Influenza is one of those common words with an unusual backstory - its origins seem to make sense when we're all under the influence of fear of a new virus.
n. a highly contagious viral disease characterised by respiratory symptoms, fever and pain.
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Influenza is one of those common words with an unusual backstory – it sounds so much like an even more common word, influence, but is usually shortened to flu, so we don’t tend to pay its similarity much mind.
Back in the day – or once upon a time – humans didn’t know about viruses, or how to explain the spread of illnesses, and people believed that an unseen “fluid” came from the stars and manipulated the actions of humans and events on earth. We were supposedly under the influence of the stars (see this article for the etymological link shared by the word disaster).
It therefore followed that a word meaning to flow lent itself towards a meaning of exerting pressure or guidance. Now, it doesn’t make much sense when you think about the current meaning of the English word influenza, given that we have modern scientific methods and understand how disease spreads, but here we are, all under the influence – the influence of fear.
The world is coming to grips with a frightening pandemic as this new coronavirus dominates the headlines, and more than ever before in my lifetime, journalists are invoking the spectre of the Spanish Flu to both tease out some kind of understanding of what’s going on and to shift more newspapers.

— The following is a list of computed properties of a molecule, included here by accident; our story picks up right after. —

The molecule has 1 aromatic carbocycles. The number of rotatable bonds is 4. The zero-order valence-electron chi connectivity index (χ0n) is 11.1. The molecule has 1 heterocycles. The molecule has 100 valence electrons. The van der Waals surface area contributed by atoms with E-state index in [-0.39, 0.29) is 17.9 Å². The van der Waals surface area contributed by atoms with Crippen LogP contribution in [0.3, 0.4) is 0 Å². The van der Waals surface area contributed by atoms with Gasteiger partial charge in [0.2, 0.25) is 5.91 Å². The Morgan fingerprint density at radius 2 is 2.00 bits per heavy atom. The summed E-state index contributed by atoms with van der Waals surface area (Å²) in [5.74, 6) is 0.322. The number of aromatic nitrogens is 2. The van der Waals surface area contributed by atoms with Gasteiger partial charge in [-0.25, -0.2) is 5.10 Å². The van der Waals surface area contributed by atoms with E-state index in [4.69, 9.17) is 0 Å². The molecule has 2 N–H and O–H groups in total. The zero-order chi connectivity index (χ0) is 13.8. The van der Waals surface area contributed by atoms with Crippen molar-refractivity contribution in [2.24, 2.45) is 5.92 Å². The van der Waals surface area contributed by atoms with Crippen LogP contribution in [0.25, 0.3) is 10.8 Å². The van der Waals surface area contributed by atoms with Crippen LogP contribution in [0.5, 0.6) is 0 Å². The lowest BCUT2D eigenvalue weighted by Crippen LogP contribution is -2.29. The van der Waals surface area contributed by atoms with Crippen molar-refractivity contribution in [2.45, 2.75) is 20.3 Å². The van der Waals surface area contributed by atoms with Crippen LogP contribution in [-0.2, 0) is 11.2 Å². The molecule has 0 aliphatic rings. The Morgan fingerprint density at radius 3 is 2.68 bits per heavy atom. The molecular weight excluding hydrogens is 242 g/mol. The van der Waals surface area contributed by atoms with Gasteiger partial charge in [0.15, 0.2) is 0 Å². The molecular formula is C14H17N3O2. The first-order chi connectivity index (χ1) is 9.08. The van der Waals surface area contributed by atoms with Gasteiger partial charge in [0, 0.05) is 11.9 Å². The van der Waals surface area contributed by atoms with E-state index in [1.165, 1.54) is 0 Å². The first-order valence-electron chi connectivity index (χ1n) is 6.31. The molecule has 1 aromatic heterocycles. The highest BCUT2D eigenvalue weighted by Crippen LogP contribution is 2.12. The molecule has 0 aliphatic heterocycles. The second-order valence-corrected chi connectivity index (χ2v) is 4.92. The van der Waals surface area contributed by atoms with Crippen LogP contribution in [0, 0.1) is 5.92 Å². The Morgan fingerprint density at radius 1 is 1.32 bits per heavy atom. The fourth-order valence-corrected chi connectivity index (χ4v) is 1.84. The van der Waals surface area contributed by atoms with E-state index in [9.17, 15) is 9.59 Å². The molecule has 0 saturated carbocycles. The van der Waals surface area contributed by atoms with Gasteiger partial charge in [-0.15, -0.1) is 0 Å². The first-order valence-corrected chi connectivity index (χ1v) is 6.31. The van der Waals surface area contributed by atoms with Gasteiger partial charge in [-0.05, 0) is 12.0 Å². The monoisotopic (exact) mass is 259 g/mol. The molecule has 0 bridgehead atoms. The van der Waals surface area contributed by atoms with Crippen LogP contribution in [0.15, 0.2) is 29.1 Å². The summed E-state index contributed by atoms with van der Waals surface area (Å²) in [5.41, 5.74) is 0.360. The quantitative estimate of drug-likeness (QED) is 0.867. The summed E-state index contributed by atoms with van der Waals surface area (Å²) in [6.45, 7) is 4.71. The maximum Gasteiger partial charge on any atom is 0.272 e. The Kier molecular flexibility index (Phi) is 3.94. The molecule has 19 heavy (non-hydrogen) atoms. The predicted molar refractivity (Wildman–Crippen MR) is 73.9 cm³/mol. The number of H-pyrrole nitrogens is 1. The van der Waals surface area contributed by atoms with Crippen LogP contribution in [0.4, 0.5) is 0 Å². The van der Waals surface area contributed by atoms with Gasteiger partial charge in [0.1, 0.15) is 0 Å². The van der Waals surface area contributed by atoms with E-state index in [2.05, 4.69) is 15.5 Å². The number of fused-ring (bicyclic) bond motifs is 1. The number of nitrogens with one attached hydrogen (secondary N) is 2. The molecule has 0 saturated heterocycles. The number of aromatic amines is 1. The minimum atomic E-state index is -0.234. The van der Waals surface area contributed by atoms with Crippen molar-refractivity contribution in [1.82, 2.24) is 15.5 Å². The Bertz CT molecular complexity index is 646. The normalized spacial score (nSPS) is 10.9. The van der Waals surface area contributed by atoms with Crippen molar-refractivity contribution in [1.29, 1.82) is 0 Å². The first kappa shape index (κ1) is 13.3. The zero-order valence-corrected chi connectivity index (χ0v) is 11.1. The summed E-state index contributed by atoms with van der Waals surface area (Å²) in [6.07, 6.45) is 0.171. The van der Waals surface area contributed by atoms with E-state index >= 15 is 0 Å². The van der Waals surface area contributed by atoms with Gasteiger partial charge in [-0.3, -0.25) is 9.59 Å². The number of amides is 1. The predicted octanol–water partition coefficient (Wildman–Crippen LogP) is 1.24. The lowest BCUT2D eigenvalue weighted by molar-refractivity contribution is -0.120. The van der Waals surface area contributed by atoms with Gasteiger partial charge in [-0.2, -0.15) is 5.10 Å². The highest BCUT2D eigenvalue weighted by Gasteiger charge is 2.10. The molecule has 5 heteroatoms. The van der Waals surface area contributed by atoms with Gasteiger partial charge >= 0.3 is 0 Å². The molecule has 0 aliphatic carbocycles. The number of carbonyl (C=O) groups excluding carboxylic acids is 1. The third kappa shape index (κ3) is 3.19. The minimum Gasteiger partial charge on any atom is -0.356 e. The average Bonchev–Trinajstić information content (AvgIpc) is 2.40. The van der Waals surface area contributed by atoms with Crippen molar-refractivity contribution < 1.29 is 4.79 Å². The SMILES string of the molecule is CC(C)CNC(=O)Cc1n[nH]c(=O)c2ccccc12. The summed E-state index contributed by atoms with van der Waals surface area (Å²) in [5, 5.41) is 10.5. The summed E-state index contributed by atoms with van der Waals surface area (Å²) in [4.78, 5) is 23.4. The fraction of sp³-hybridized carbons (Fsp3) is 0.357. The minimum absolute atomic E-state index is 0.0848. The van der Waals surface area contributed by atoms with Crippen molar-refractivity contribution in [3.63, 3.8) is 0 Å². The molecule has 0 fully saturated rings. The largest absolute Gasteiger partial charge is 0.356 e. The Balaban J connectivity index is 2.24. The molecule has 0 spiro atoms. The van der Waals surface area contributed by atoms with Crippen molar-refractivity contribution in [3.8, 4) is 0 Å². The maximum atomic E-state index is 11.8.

People are either brushing it off as “just a bad flu” or taking it as a darned good reason to wig out and panic-buy toilet paper. Or at least take pictures of empty shelves where the toilet paper used to be, for the likes.
Sitting still, refreshing the red-topped news page, we’re likely to feel as though there is yet some unseen tide pulling us along wherever it will, with little that we can do but wash our hands and hope we keep our heads above water until it passes. The panic over what Covid-19 might do to us is enough to induce an additional sickness apart from the disease itself.
Remember, though, that panic comes from Pan, the Greek god who put fear into the hearts of those who heard his terrifying shout. So the human propensity for being pushed around by mysterious, unseen forces still prevails, even millenia after those influences have been proven false.
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